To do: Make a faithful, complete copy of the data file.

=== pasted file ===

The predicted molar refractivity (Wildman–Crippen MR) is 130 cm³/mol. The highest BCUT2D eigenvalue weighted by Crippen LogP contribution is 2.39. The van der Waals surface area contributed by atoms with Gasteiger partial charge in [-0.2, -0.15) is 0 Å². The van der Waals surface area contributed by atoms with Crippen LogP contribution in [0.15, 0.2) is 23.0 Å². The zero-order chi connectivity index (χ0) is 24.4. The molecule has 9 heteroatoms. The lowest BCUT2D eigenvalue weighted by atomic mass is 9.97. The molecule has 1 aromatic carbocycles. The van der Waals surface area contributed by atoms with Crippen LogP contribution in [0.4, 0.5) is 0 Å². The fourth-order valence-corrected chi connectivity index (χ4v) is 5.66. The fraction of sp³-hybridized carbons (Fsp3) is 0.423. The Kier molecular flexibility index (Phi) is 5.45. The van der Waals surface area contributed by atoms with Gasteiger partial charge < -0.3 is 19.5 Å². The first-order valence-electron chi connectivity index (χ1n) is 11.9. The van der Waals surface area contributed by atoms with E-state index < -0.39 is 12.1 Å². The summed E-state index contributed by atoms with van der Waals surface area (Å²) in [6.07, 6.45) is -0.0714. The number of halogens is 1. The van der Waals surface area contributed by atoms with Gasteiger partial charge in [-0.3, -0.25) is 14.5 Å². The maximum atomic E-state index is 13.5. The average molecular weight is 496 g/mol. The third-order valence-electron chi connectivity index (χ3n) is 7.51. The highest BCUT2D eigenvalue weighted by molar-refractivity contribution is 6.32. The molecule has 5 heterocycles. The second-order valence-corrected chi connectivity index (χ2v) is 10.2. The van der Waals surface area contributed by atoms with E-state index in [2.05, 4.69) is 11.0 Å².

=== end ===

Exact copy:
The predicted molar refractivity (Wildman–Crippen MR) is 130 cm³/mol. The highest BCUT2D eigenvalue weighted by Crippen LogP contribution is 2.39. The van der Waals surface area contributed by atoms with Gasteiger partial charge in [-0.2, -0.15) is 0 Å². The van der Waals surface area contributed by atoms with Crippen LogP contribution in [0.15, 0.2) is 23.0 Å². The zero-order chi connectivity index (χ0) is 24.4. The molecule has 9 heteroatoms. The lowest BCUT2D eigenvalue weighted by atomic mass is 9.97. The molecule has 1 aromatic carbocycles. The van der Waals surface area contributed by atoms with Crippen LogP contribution in [0.4, 0.5) is 0 Å². The fourth-order valence-corrected chi connectivity index (χ4v) is 5.66. The fraction of sp³-hybridized carbons (Fsp3) is 0.423. The Kier molecular flexibility index (Phi) is 5.45. The van der Waals surface area contributed by atoms with Gasteiger partial charge < -0.3 is 19.5 Å². The first-order valence-electron chi connectivity index (χ1n) is 11.9. The van der Waals surface area contributed by atoms with E-state index < -0.39 is 12.1 Å². The summed E-state index contributed by atoms with van der Waals surface area (Å²) in [6.07, 6.45) is -0.0714. The number of halogens is 1. The van der Waals surface area contributed by atoms with Gasteiger partial charge in [-0.3, -0.25) is 14.5 Å². The maximum atomic E-state index is 13.5. The average molecular weight is 496 g/mol. The third-order valence-electron chi connectivity index (χ3n) is 7.51. The highest BCUT2D eigenvalue weighted by molar-refractivity contribution is 6.32. The molecule has 5 heterocycles. The second-order valence-corrected chi connectivity index (χ2v) is 10.2. The van der Waals surface area contributed by atoms with E-state index in [2.05, 4.69) is 11.0 Å².